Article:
colorectal signet ring cell adenocarcinoma
Friday 15 February 2013
In contrast to that in the stomach, signet ring cell adenocarcinoma is rare in the colorectum, representing <1% of all colorectal carcinomas.
Similar to mucinous carcinoma, signet ring cell carcinoma is defined by the presence of >50% of tumor cells showing signet ring cell features characterized by a prominent intracytoplasmic mucin vacuole that pushes the nucleus to the periphery.
Signet ring cells may show an infiltrative growth pattern or are present within the pools of extracellular mucin.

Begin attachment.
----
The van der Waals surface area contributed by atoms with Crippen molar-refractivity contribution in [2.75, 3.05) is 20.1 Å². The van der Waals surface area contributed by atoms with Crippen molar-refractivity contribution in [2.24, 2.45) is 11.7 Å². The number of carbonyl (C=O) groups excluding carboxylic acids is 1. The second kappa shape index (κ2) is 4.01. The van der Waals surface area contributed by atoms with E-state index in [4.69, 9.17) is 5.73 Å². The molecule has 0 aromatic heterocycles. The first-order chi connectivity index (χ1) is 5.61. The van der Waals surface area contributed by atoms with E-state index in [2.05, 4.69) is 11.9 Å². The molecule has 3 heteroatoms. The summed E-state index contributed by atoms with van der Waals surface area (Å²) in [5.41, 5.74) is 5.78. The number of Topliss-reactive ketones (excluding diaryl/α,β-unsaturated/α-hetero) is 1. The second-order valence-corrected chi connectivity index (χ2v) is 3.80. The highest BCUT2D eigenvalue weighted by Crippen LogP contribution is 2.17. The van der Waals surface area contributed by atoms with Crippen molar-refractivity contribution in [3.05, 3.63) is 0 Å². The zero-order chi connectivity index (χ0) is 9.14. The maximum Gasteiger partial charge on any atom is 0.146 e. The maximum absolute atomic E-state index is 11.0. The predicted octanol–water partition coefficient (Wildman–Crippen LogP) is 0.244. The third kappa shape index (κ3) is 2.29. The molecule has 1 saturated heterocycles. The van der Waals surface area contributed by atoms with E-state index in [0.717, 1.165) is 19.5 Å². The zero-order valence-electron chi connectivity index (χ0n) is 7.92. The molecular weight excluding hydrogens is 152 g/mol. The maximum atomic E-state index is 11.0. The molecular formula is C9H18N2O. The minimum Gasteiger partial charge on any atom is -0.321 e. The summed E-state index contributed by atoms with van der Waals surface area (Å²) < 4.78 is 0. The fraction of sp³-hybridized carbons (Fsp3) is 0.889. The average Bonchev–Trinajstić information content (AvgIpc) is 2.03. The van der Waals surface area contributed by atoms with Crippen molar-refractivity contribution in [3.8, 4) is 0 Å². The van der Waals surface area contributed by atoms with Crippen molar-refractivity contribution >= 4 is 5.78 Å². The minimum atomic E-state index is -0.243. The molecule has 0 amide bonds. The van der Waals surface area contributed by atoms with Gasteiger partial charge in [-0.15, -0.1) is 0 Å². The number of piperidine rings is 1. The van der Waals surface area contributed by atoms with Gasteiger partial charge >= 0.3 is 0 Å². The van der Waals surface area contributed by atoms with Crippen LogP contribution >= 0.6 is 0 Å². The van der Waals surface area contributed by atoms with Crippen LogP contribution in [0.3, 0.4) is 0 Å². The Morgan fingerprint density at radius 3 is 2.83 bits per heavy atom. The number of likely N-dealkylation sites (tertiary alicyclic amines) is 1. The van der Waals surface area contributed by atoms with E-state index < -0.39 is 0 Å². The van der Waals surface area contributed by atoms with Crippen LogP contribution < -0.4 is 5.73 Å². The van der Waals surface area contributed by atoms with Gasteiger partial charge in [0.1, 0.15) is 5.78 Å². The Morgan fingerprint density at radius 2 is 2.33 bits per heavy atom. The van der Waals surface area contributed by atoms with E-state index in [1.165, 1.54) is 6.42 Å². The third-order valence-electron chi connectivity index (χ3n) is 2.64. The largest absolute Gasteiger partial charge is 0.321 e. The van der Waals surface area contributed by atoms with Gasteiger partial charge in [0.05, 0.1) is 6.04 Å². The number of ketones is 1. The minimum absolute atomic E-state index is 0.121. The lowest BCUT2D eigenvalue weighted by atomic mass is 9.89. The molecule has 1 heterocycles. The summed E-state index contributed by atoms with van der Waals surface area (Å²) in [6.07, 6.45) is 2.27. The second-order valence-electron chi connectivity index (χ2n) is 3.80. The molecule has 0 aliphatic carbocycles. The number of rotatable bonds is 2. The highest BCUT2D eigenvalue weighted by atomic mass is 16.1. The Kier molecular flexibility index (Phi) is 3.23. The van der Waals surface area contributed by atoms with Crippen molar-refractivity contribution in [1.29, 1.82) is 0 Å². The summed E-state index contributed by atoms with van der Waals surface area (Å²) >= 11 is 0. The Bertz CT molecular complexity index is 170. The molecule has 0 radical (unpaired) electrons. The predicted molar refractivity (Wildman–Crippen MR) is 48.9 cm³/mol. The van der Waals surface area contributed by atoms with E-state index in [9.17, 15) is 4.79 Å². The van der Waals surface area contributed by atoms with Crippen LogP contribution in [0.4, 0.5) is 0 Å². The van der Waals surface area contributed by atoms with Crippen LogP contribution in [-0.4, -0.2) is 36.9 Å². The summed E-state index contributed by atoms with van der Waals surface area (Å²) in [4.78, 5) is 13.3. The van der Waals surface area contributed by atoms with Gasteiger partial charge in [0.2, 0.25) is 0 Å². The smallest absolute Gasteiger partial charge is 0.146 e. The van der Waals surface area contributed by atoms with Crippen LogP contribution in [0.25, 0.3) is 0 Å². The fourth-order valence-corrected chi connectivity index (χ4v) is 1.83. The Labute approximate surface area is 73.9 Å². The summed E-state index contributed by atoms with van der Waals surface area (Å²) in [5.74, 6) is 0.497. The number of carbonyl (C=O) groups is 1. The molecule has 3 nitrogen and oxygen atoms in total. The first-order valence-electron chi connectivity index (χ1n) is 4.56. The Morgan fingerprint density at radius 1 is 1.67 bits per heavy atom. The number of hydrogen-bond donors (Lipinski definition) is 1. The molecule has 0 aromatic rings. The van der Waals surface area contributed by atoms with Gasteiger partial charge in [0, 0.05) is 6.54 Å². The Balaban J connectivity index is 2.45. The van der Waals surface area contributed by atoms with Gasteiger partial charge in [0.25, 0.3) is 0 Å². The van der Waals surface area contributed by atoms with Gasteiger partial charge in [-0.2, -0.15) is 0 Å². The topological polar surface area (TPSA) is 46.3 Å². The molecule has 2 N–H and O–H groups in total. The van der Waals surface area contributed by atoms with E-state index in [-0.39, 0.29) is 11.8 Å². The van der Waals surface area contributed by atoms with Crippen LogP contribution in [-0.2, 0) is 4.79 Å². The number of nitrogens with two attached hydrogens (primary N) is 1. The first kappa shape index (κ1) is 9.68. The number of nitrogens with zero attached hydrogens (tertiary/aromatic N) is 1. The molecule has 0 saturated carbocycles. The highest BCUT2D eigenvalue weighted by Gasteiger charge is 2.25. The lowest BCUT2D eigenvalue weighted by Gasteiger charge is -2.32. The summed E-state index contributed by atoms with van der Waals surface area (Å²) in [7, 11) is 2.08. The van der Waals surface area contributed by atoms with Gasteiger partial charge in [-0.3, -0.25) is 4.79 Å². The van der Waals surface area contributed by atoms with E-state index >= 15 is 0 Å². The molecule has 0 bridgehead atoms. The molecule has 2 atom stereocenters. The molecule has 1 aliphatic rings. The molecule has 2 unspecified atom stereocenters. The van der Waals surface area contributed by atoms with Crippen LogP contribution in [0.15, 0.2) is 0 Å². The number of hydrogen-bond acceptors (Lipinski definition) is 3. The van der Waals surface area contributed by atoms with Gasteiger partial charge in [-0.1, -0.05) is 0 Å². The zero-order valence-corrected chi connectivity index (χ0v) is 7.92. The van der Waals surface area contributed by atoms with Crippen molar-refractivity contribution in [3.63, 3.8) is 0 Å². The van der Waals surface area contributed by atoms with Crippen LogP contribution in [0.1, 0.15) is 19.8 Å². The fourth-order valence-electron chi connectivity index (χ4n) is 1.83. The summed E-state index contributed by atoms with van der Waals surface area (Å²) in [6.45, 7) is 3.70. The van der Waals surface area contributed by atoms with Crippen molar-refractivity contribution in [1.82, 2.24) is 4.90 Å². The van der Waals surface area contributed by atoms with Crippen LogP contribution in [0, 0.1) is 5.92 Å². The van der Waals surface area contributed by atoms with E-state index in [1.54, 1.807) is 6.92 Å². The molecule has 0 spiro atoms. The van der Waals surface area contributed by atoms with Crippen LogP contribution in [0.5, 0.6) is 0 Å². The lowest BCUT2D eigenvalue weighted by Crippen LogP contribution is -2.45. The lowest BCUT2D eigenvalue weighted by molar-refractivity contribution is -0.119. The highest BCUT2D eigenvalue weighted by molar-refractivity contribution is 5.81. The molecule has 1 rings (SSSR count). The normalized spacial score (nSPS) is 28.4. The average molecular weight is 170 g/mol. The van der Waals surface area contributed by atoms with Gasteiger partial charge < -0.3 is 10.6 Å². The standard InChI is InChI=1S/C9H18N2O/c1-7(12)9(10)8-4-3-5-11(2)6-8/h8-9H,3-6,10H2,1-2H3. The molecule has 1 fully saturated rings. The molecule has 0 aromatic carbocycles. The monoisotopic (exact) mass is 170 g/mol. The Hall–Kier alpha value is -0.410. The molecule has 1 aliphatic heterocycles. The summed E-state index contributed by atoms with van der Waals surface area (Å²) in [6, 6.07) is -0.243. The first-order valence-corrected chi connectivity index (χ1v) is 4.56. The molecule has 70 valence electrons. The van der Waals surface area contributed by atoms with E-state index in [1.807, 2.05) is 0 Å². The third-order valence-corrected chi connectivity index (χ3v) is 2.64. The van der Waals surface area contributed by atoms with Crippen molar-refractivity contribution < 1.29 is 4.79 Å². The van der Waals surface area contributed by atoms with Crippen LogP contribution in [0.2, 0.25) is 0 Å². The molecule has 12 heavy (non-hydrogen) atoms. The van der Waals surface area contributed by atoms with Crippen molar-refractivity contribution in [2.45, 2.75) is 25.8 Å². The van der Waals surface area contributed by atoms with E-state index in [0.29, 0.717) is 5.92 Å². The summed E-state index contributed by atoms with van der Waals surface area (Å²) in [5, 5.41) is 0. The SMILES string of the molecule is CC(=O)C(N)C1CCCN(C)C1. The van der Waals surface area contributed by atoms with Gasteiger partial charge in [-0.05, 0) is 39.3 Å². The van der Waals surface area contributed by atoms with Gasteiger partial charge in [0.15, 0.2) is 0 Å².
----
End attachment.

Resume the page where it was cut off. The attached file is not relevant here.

By definition, signet ring cell carcinoma is poorly differentiated (high grade) and carries a worse outcome than conventional adenocarcinoma.
However, some signet ring cell carcinomas may be MSI-H tumors and thus may behave as low grade tumors biologically.